Since Google bought the Urchin company in 2005, and since then has been extremely quiet about the upgrade Urchin promised in late 2004. The Urchin 6 upgrade has never been released, though the Google Analytics website says, “Urchin 6 software will not be free when it is released.” It goes on to say that customers who purchased extended service contracts that have expired will be offered a free upgrade, though there is no indication at all of the product’s release date, now approximately three years overdue.
Current customers are getting antsy about Google’s keeping mum, and it certainly would worry me if I had spent $10,000 of company money on an analytics package and support service with an upgrade that never came. Not to mention, part of the reason would have been to develop a relationship with the software company, which was bought out only a few short months later. Such is what happened United Diamonds, Inc., a 25-employee diamond vendor based in Sun City, California. They spent thousands of dollars on a software package with service contract and upgrades promised, and then lost their business relationship with Urchin when it was bought, and the upgrade was already a few months overdue at the time of Google’s purchase.
Google has historically preferred the Software As A Service (SAAS) model over packaged software, as it keeps installation-related technical support requests at bay (they are just about nonexistent) and gives everyone instant access to updates when they are released. However, Google is very quiet about its release schedules for products, never announcing new versions until they are released. Various blogs run by Google staff members announce minor feature additions and security-related bug fixes, but version-related commentary is distinctly absent.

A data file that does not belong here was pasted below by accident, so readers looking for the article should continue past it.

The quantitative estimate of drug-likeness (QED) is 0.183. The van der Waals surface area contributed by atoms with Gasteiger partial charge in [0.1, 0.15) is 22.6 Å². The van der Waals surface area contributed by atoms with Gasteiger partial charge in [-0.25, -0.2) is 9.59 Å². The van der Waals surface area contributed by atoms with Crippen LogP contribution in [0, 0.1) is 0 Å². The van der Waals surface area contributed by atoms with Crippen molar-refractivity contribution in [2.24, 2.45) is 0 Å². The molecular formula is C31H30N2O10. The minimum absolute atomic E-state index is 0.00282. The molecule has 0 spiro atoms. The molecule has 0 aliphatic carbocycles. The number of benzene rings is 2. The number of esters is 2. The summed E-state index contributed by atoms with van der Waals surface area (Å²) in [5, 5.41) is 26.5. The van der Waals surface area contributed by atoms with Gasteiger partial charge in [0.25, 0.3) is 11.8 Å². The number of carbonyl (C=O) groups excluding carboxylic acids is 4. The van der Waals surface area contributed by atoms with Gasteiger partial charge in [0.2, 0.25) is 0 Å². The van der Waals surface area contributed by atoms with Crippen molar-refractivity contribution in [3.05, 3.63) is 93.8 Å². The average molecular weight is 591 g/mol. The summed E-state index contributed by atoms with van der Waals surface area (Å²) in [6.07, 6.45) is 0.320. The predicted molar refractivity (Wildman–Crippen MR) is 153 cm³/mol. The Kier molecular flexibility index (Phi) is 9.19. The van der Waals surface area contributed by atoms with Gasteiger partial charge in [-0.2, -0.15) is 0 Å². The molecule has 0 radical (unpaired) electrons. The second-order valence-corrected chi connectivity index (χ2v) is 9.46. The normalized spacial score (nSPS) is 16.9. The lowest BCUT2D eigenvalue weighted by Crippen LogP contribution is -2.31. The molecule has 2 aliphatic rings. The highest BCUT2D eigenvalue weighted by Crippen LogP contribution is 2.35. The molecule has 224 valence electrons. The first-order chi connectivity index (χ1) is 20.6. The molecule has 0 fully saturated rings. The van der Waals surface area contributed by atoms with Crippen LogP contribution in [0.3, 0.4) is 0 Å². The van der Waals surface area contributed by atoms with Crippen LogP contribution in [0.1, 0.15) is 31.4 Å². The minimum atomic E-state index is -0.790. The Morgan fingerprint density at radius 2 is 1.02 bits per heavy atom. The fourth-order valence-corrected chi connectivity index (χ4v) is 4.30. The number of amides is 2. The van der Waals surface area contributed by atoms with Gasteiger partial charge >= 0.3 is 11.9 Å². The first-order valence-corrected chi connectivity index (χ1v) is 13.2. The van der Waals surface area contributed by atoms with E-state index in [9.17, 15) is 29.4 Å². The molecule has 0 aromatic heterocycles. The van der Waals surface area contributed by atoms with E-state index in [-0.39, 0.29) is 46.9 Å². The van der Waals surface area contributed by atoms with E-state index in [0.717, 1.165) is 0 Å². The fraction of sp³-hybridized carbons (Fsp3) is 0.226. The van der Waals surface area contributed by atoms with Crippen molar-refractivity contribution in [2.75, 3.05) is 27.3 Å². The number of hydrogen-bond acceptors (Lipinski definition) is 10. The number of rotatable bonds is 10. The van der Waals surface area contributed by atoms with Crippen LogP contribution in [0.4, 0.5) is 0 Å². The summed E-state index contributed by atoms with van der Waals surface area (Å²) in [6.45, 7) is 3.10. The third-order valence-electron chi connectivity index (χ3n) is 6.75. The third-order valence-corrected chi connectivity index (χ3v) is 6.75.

The recent graduation of Google Reader from the Labs testing ground (written up in a humorous letter on the Reader blog) was unknown until it actually happened, as was the search box released a couple weeks beforehand. User feedback seemed like it was being ignored when Google was actually working on features behind the scenes. They just didn’t tell anyone about them.
Google might be able to keep free customers happy, but if they start delaying new releases for years on corporate customers, such as Google Apps Premier buyers, some consumers might become disgusted with their no-announcement policy and go somewhere else.